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Cherry Creek Innovation Campus creates new pathways to industry

The $60 million facility will offer seven pathways for students looking to learn a trade skill, rather than attend a four-year college.

CENTENNIAL, Colo. — Being the first is exciting for Senior Jocelyn Nunez at the brand new Cherry Creek Innovation Campus.

"I think it's pretty cool," Nunez said. "Everything is so nice and beautiful."

She will learn to be a Certified Nursing Assistant in one of the seven pathways offered at the new $60 million campus in Centennial.

The building will house 1,100 students coming from all eight Cherry Creek High Schools. The school will offer seven pathways: IT and STEAM (a common acronym used to describe science, technology, engineering, arts and math), health and wellness, transportation, business services, hospitality and tourism, advanced manufacturing and infrastructure engineering.

Students can attend classes at the campus to work toward industry certifications while simultaneously earning high school and college credit.

"Coming in, I started tearing up a little bit," Nunez said. "I was like, 'This is real. I am about to make my whole family proud. I'm going to be a CNA.'"

Instructor and Registered Nurse Melissa Legg said this type of investment by Cherry Creek Schools is amazing. 

"It's very impressive. It's a state-of-the-art campus," Legg said. "It's definitely the only one of its kind and the fact that it's tailored for high school kids is even more exciting."

The campus programs will be under the guidance of Principal Mark Morgan.

"Putting them in these work-based learning environments where they have that opportunity to not only experience it, get some high school and college credit, get industry certifications, but they get to live in that culture and climate of that pathway," Morgan said.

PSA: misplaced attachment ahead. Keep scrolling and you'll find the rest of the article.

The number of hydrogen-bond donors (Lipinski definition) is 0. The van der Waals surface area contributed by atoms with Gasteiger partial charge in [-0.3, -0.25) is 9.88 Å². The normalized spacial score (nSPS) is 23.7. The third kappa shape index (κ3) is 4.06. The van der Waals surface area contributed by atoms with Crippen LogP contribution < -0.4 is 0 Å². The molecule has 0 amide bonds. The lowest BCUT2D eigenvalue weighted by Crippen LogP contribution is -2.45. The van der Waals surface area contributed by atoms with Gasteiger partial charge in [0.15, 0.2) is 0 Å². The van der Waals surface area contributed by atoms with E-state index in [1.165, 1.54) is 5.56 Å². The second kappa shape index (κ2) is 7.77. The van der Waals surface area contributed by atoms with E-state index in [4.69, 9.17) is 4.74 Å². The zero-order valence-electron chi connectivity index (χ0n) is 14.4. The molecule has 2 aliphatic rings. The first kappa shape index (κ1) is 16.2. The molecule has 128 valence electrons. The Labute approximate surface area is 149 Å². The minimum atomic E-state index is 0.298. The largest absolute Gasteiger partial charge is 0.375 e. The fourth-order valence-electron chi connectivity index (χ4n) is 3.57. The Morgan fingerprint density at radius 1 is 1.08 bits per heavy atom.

Legg said that type of experience is invaluable.

"They're learning to think and act like a nurse," Legg said.

Morgan said the purpose is to offer students an alternative to the traditional path of graduating high school to attend a four-year college.

"Let’s get everybody ready not only for college — work-based industry, going right into the workforce [and] also into the military," Morgan said. "We are responding to the needs of our families."

The culinary students will run the cafeteria. The automotive students will work on real cars. The nursing students will use real hospital equipment and be tested on the same kinds of mannequins used in nursing school.

"Now, these students are going to walk into an interview and they're going to walk into a facility and say, 'Okay, we had that Hill Rom bed where I went to school. I'm familiar with that,'" Legg said.

Nunez said this means more than finding a career path. She said she struggled during her freshman year.

"I didn't go to school," Nunez said. "I was constantly ditching class, not doing homework, just falling behind."

Now, she said can get ahead by being among the first students to use the new campus paid for by the $250 million bond issue approved by voters in 2016.

"I think it hit me most when I was changing into my uniform. I was like, 'This is real,'" Nunez said. "I never saw myself coming this far, let alone graduating from high school."

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